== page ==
His cast’s director, Marc, estimates that he spends ten to twenty hours a week managing performance schedules and other cast concerns. Others however, only spend a few hours each week, concerning themselves mainly with learning their parts or helping others to learn.
The financial involvement with the show also varies from only the cost of one’s own costume and makeup, which can be as low as $30 or $40, to contributing to the costs of props, lighting, and advertising. Including the expenses of attending RHPS conventions, one Arizona cast member states that she has spent over $3000 in the last three years on RHPS related activities.
Involvement with the group tends to follow a pattern familiar in the world of science-fiction fandom. New fans join in boisterously, excited about everything until their exhilaration is somewhat tempered by the older, more weathered fans, while the older fans’ devotion eventually decreases and they find themselves leaving the scene.
However, once an individual has been a part of the mayhem, the connection still remains and many who have said that they will get away from it all return some time later and get involved again (del Rey 1980: 208, 216) Says Kristine, "You get to the point where you don’t really enjoy being at the show…so you take some time away. The first few weeks are glorious and you actually might go out somewhere else on a Saturday or get up early on a Sunday. But it always sneaks back into your life and you come back refreshed and renewed and ready to get freaky again."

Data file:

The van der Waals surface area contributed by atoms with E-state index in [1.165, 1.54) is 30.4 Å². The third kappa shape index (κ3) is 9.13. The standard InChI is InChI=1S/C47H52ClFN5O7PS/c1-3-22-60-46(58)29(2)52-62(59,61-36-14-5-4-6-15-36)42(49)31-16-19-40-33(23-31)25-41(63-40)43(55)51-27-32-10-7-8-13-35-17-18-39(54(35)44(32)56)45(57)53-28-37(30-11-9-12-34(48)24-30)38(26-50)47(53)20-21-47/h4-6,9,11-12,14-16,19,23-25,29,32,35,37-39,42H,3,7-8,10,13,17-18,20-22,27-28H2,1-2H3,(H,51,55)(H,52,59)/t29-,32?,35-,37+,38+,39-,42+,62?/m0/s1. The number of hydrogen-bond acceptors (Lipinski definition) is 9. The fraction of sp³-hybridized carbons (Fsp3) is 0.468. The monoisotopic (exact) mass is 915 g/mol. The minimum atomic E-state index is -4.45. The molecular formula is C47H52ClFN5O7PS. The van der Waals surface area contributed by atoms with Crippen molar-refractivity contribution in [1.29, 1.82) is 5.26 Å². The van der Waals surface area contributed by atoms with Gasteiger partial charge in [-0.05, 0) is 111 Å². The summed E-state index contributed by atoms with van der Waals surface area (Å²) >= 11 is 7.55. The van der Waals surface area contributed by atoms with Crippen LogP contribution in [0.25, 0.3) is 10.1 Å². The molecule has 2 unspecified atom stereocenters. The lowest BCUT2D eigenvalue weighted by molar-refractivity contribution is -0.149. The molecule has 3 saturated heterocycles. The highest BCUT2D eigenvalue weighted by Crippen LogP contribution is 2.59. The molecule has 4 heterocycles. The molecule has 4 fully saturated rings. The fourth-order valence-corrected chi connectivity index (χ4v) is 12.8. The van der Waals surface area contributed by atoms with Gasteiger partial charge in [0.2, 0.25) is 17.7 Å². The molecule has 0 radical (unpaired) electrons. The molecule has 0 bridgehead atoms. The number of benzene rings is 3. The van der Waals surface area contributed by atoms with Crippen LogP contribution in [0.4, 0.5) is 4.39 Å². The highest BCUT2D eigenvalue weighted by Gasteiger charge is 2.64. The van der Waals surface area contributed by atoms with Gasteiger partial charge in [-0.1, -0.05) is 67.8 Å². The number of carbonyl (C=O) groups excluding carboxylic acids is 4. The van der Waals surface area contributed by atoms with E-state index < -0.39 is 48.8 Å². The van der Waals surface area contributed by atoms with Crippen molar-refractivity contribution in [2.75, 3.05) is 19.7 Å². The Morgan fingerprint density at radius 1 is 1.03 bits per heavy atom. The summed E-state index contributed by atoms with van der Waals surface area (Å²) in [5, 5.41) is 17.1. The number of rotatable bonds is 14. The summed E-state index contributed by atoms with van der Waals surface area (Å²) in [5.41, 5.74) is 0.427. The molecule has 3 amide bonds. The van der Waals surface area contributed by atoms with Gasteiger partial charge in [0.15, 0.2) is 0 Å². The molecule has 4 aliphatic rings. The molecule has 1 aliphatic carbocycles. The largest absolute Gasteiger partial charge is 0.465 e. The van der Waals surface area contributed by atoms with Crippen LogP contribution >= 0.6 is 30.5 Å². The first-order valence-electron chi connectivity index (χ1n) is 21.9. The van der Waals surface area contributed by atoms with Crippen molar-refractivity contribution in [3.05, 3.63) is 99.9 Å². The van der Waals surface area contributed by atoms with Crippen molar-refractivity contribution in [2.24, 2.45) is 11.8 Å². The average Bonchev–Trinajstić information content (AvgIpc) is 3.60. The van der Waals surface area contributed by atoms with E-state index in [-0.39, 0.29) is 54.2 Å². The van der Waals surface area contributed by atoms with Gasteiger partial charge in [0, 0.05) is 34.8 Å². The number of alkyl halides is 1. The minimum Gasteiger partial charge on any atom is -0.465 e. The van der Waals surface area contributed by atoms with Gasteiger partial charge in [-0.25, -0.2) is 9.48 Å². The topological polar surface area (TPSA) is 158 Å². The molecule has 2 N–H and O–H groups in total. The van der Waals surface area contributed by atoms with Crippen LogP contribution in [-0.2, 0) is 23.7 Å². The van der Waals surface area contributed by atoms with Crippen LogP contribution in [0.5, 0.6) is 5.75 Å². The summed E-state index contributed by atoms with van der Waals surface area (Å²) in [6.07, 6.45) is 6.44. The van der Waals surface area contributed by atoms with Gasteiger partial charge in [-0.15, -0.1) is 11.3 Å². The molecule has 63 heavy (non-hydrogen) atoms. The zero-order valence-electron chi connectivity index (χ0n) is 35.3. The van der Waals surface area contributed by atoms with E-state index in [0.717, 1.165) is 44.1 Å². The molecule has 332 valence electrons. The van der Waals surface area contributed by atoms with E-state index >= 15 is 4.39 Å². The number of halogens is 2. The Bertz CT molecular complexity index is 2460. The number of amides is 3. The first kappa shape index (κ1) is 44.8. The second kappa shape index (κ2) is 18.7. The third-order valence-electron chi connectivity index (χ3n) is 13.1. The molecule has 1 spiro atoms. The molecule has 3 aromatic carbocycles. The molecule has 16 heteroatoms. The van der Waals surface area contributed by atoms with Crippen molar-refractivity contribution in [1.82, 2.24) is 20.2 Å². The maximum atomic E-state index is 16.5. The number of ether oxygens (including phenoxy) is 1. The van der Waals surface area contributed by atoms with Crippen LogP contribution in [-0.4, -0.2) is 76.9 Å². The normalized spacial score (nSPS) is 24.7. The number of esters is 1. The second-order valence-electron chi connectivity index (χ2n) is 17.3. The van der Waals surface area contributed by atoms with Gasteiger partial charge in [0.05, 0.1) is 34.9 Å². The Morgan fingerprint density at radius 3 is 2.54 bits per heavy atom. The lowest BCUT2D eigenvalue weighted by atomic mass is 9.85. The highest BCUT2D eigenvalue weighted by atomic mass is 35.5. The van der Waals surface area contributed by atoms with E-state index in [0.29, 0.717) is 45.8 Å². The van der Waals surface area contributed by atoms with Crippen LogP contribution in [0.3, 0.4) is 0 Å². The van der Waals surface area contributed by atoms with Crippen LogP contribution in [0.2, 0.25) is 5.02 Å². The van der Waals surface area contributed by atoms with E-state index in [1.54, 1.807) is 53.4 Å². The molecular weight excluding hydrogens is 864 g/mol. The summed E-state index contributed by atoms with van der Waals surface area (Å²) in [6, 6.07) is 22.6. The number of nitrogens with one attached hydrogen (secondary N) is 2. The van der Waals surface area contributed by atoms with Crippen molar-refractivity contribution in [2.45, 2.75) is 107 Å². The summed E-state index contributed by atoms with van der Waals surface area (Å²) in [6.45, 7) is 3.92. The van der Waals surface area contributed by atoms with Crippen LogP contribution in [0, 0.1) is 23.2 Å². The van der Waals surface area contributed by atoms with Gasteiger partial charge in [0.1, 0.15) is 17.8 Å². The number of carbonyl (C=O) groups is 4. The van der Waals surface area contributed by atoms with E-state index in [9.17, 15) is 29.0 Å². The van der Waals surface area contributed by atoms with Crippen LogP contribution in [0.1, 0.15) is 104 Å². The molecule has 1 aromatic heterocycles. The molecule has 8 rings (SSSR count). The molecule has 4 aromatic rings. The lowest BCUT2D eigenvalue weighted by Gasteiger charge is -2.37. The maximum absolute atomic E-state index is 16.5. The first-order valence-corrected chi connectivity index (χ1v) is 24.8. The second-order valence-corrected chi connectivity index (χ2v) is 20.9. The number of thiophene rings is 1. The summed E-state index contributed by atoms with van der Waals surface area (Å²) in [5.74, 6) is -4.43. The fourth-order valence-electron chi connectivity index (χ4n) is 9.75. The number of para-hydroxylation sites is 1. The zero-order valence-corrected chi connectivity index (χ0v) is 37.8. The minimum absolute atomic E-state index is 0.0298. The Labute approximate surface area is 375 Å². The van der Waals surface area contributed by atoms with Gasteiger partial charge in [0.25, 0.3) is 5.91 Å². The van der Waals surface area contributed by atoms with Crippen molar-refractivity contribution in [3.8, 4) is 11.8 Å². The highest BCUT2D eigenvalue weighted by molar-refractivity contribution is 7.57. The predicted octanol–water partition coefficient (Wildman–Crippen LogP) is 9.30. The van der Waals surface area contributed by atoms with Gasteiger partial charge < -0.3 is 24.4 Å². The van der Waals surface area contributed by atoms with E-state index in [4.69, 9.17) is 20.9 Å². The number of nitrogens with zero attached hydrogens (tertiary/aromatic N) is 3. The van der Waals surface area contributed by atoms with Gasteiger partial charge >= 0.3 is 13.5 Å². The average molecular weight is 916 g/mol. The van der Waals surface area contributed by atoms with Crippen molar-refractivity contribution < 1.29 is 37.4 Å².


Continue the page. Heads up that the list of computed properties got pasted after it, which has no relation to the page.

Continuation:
The members of the RHPS subculture are often people who do not fit in with the roles and norms that society has placed upon them. Most everyone I interviewed used the word "freak" in describing themselves or in describing how they feel others view them. They turn to RHPS and find acceptance. Crystal, a 25 year old from Texas states "I was never very popular in high school because I didn’t fit in. All of a sudden, I did. I’m addicted." RHPS is a safe environment in which adolescents and young adults can explore one’s own values and relationship to the world. It can provide a source of secondary socialization which according to Brake (1985) allows youth to determine the different possibilities available in achieved identity as opposed to ascribed identity.
The flexible norms permit behaviors that would, in the mainstream world, cause an actor to be labeled a freak or, in some cases, get arrested. Sarah, who performs in the Midwest, feels that she is more sexual and aggressive while at RHPS, while Kristine points out that what is considered racy in the mainstream world, "dressing in PVC, latex, and fetish shoes, wielding a whip on my closest friends,..and screaming obscenities while simulating sex acts," is actually pretty reserved within the context of RHPS. One male performer freely admits to having streaked his theatre while all the house lights were still lit.